Baltimore rowhouse wood gets new life as furniture
By Jonathan Capriel
The Baltimore Sun|
Jul 19, 2016 | 6:31 AM
Sandtown Millworks makes furniture from salvaged wood from Baltimore buildings that are being town down. (Kim Hairston, Baltimore Sun video)
A plume of sawdust drifted around woodworker Jim Klausmeyer as he pulled a plank from a shelf, one of thousands of pieces of lumber in the Riverside shop.
The yellow pine in his hands is denser than what can be bought at most home stores, Klausmeyer said, pointing to the tight groupings of rings on the wood.
"Back in the day, these trees, they had time to grow," the 27-year-old said.
This pine will be used to make a barn-style door, a popular made-to-order item for Sandtown Millworks, a woodworking company that uses lumber salvaged from old Baltimore rowhouses, factories and other buildings to create rustic but high-end furniture.
Klausmeyer, production manager and partner, started his carpentry career at 17, when he helped renovate rowhouses for New Renaissance Architects and Builders, the parent company of Sandtown.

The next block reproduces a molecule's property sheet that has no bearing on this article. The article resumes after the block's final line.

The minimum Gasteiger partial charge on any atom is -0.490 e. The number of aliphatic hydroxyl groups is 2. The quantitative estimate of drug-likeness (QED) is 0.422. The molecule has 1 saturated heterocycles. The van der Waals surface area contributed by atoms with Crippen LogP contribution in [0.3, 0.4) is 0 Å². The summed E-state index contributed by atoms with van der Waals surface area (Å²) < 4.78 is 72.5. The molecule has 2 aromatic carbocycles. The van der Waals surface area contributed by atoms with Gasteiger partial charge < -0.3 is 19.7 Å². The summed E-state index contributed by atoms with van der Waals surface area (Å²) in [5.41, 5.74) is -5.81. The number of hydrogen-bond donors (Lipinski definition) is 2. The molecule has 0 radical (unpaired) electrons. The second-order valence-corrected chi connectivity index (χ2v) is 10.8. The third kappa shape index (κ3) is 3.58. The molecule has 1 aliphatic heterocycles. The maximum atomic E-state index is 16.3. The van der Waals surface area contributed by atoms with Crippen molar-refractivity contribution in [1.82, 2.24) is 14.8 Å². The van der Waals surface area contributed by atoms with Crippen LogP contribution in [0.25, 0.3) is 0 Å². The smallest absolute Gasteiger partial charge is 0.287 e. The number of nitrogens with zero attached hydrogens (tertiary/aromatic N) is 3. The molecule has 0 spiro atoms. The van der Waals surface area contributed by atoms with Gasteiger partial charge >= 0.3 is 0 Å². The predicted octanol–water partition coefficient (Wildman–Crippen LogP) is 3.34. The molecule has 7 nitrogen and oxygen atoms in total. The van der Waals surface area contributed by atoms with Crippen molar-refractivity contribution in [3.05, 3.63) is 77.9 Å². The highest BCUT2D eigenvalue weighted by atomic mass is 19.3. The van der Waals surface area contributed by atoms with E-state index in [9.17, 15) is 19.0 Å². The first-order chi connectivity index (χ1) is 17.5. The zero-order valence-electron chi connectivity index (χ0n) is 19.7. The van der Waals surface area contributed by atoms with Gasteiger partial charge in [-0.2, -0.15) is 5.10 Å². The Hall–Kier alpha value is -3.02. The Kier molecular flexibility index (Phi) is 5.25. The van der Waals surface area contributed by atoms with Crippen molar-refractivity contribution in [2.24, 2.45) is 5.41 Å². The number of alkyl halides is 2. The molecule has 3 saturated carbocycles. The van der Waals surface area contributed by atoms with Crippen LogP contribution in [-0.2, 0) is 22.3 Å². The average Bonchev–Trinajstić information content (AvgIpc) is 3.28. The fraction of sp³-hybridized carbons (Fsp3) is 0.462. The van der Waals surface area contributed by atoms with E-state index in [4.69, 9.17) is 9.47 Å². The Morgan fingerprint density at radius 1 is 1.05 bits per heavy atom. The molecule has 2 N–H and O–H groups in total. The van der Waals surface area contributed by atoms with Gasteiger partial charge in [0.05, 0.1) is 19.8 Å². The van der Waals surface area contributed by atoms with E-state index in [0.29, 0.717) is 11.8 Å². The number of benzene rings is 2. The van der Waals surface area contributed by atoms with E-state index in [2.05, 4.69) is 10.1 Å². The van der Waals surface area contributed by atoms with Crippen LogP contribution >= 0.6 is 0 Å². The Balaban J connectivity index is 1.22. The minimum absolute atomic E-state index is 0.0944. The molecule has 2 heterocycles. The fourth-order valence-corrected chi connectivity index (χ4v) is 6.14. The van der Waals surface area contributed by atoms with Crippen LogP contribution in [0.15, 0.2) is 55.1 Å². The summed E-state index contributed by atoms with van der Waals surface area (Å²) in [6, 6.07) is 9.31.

"A lot of the houses we worked on were built 100 years ago," Klausmeyer said. "Working with them, you develop an appreciation for the wood used to make them."
The wood in those homes, which came from centuries-old trees, is often called old-growth lumber.
Sandtown Millworks was established in 2011 with the desire to preserve the natural beauty of the wood used in rowhouses, said John Bolster, 47, founder of Sandtown Millworks and New Renaissance. When Bolster started renovating rowhouses 20 years ago, he noticed that very few people in the industry saved the wood they pulled out of the homes.
"It all ended up in landfills," he said. "I started saving some of the wood because the character of it was so much more fantastic than new wood."
Some of the first creations to come from Bolster's shop were made of wood salvaged from houses in Baltimore's Sandtown-Winchester neighborhood — hence the name.
"Many of our designs are driven by the wood dimensions we pulled from those rowhouses," he said.